It’s Bryce Harper Weekend at The Diamond. But that’s mostly unofficial. Harper, the 18-year-old phenom slugger anointed for greatness by prognosticators from every corner of the baseball-covering press, plays not for the Richmond Flying Squirrels but for the opposing Harrisburg Senators. But the signs are there.
Vendors, more than the usual number, crowd the concourse. A cover band belts out ’80s soft-rock standards under an unforgiving sun. Holding court in the press box is legendary former San Francisco Giants manager Felipe Alou.
On this day, just before game one of the afternoon doubleheader July 22, weather trumps the hype. The temperature inside the park is more than 100 degrees during pre-game warm-ups. The humidity is even worse. The Squirrels front office will later report that the paid attendance for both games as 8,013. But during the first game, the stands will never grow beyond half-full.
Only a handful of sweat-stained fans — many of them wearing Washington Nationals’ apparel — crowd the third-base seats during warm-ups, hoping for some face time with the guy Sports Illustrated dubbed “The Chosen One.”
Not all of them are sold, however. Harper, playing left field, was promoted from the Hagerstown Suns, the Nationals’ Class A affiliate earlier this month. As he warms up nearby, Robert Boder and his family look on from seats near the third base line.
Fans since the Nationals’ inaugural season in 2005, the Boder family drove from Halifax County for the game and are regulars at Nationals Park in Washington. Sunburned with shaggy blond hair hanging from the back of a red ball cap, Boder remains unimpressed with the Harper’s work thus far. “He’s being moved up because he’s an attendance draw,” he says. “There were other guys on the team who were doing better that deserved to.”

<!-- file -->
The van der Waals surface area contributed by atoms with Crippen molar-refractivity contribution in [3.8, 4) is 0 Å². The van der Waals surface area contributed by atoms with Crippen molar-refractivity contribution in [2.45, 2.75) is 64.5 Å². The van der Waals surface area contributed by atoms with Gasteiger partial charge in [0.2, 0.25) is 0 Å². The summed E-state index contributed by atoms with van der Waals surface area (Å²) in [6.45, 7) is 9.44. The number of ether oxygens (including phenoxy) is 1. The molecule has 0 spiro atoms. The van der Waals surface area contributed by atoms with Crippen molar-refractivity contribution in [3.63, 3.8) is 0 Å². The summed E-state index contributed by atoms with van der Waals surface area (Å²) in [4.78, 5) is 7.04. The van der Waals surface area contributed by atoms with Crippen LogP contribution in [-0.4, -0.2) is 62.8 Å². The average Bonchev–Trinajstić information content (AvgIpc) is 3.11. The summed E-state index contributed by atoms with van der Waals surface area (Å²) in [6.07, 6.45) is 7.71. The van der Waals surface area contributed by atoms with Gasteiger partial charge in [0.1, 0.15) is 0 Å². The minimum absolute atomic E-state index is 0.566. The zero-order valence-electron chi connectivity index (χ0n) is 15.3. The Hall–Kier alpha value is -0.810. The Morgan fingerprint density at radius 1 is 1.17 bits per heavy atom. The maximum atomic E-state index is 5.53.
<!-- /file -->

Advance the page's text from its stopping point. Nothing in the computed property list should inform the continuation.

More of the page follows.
Also, chimes in Boder’s son, Sean, “He’s represented by Scott Boras, who has ruined the sport of baseball.” It’s worth nothing that after taking Harper first overall in last year’s amateur draft, the Nationals signed him to a $9.9 million contract.
In the lonely upper deck, Allan Tudor watches as Harper lopes a single into right field during his first at-bat. Tudor drove in from Mechanicsville for the game. It isn’t often that a once-in-a-generation talent — or major league baseball’s Lebron James, as Sports Illustrated dubbed him in 2009 — graces a minor-league park, he says.
Tudor says he’s been coming to The Diamond enough to see his share of greats, specifically, David Justice and Tom Glavine before the two went on to star with the Atlanta Braves. And how would he rank Harper in terms of promise? “He’s up there,” says Tudor. “He’s young and still learning the position. Right now there’s guarded optimism.”